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Pronouncing Semiramis

The name "Semiramis" crops up as an epithet in both Titus Andronicus and The Taming of the Shrew, as a legendary ancient warrior queen.

I first encountered her in slightly different form as Semirama, a character in Roger Zelazny's The Changing Land (the second of the two books about his character Dilvish the Damned, which is itself a sort of epilogue to William Hope Hodgson's The House on the Borderland). I can't lay hands on my copy at the moment but she was rather memorably brought to life the illustrator; in the book, she is an ancient queen, resurrected centuries after her death to help contain the mad deity at the centre of the story.

I have no idea how Zelazny intended her name to be pronunced, but I automatically read it as along the same lines as semiCOLon or semiFINal, thus "SemiRAMa" or in the traditional version "SemiRAMis". (I never really thought about why she would be half of a Rama or Ramis, though.)

However, it's absolutely clear that Shakespeare has a different pronuniciation in mind:
To wait, said I? To wanton with this queen,
This goddess, this Semiramis, this nymph,
This siren, that will charm Rome's Saturnine

Ay, come, Semiramis - nay, barbarous Tamora,
For no name fits thy nature but thy own!

Or wilt thou sleep? We'll have thee to a couch
Softer and sweeter than the lustful bed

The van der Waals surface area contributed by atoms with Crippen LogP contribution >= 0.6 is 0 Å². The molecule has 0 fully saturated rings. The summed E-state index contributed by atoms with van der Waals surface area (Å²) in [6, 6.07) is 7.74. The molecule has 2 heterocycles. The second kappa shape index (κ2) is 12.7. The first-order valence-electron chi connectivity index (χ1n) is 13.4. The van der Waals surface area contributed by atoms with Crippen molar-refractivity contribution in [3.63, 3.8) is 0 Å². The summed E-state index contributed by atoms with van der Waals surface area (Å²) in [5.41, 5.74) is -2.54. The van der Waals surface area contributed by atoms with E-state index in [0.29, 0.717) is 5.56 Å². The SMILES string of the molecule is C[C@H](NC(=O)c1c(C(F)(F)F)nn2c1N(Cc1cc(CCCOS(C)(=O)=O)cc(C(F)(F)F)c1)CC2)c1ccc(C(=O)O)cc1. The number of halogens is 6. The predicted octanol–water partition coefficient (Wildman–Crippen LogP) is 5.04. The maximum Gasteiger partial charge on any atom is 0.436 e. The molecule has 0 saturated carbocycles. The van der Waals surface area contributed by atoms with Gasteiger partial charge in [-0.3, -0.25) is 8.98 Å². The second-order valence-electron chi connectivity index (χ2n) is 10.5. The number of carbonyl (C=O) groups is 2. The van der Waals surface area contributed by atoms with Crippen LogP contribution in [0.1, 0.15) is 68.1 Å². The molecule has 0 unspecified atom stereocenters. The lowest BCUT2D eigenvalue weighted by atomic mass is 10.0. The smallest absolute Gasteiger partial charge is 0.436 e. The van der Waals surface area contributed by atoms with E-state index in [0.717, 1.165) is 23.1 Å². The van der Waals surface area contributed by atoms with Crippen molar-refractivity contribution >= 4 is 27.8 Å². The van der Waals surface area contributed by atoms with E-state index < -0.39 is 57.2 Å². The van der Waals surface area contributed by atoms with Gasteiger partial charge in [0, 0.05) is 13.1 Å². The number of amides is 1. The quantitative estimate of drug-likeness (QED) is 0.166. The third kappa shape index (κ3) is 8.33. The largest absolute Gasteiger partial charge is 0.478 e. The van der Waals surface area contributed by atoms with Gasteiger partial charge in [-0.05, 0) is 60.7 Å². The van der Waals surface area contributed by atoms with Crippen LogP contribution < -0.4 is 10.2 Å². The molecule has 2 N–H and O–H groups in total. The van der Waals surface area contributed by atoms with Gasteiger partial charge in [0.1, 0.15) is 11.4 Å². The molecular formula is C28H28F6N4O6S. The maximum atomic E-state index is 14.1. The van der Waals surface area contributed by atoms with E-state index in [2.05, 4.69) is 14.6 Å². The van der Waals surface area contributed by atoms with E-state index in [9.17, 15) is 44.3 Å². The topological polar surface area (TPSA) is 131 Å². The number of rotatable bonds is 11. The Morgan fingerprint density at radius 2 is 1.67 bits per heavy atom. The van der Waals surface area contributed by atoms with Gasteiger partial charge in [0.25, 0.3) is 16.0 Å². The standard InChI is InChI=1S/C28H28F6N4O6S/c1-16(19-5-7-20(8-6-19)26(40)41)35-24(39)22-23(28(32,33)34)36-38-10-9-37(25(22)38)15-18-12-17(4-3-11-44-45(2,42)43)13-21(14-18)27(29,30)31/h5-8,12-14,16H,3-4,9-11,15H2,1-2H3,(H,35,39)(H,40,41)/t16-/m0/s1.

On purpose trimm'd up for Semiramis.

I guess it wouldn't have occurred to me so quickly if I was just reading the plays rather than listening to them as well, but it's obvious that Shakespeare is stressing the antepenultimate (or, as we say in English, third last) syllable: "SeMIRamis".

Wikipedia, as so often, has much interesting information about Semiramis, including that her original name may have been the Babylonian "Shammur-amat". Ancient Babylonian is not one of my languages, so I don't know where the stress would be in "Shammur".

Then again, when you consider how different the modern pronunciation of "Julius Cæsar" is from the way he probably said it ("Yoolius Kaiser"), Semiramis would probably be glad to know that she is remembered at all this long after her death, and not too worried about the pronunciation of her name by people in countries she did not know existed.

Comments

( 2 comments — Leave a comment )
rozk
Sep. 23rd, 2008 08:41 am (UTC)
Worth mentioning that she is the subject of one of the few serious Rossini operas worth a damn, and of an opera by Resphigi which is a fairly standard exercise in colonial exoticism. For some reason, she has a whole set of incest legends attached to her - sometimes as an inadvertent lover of a lost son, and sometimes not.
mizkit
Sep. 23rd, 2008 10:03 am (UTC)
I think I probably would have gone with SeMIRamis, but only if I thought about it, as I've done. Probably if I just came across the name I'd go with SamiRAMis, but SeMIRamis is a much prettier pronunciation. Regardless of how she would've said it.

It has never once occurred to me that Julius Caesar was not pronounced as we now say it. I feel somewhat silly now. :)
( 2 comments — Leave a comment )

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